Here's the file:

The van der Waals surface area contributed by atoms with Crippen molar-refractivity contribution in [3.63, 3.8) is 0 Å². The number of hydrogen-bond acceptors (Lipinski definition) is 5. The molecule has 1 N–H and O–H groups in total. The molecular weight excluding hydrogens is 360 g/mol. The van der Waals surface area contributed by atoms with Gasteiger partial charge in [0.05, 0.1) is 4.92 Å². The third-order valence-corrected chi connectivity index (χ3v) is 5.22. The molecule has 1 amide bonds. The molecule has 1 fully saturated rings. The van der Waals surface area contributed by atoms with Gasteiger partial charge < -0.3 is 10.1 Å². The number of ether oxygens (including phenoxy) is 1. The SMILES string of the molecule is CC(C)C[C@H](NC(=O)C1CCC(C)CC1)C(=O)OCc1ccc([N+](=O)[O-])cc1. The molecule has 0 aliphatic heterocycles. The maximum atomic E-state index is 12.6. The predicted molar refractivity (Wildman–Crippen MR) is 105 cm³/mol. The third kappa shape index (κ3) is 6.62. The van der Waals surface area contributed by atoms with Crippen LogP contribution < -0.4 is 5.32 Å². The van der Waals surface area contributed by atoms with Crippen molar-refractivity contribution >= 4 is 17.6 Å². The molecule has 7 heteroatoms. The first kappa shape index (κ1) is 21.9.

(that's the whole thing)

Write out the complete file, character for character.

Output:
The van der Waals surface area contributed by atoms with Crippen molar-refractivity contribution in [3.63, 3.8) is 0 Å². The number of hydrogen-bond acceptors (Lipinski definition) is 5. The molecule has 1 N–H and O–H groups in total. The molecular weight excluding hydrogens is 360 g/mol. The van der Waals surface area contributed by atoms with Gasteiger partial charge in [0.05, 0.1) is 4.92 Å². The third-order valence-corrected chi connectivity index (χ3v) is 5.22. The molecule has 1 amide bonds. The molecule has 1 fully saturated rings. The van der Waals surface area contributed by atoms with Gasteiger partial charge < -0.3 is 10.1 Å². The number of ether oxygens (including phenoxy) is 1. The SMILES string of the molecule is CC(C)C[C@H](NC(=O)C1CCC(C)CC1)C(=O)OCc1ccc([N+](=O)[O-])cc1. The molecule has 0 aliphatic heterocycles. The maximum atomic E-state index is 12.6. The predicted molar refractivity (Wildman–Crippen MR) is 105 cm³/mol. The third kappa shape index (κ3) is 6.62. The van der Waals surface area contributed by atoms with Crippen LogP contribution < -0.4 is 5.32 Å². The van der Waals surface area contributed by atoms with Crippen molar-refractivity contribution >= 4 is 17.6 Å². The molecule has 7 heteroatoms. The first kappa shape index (κ1) is 21.9.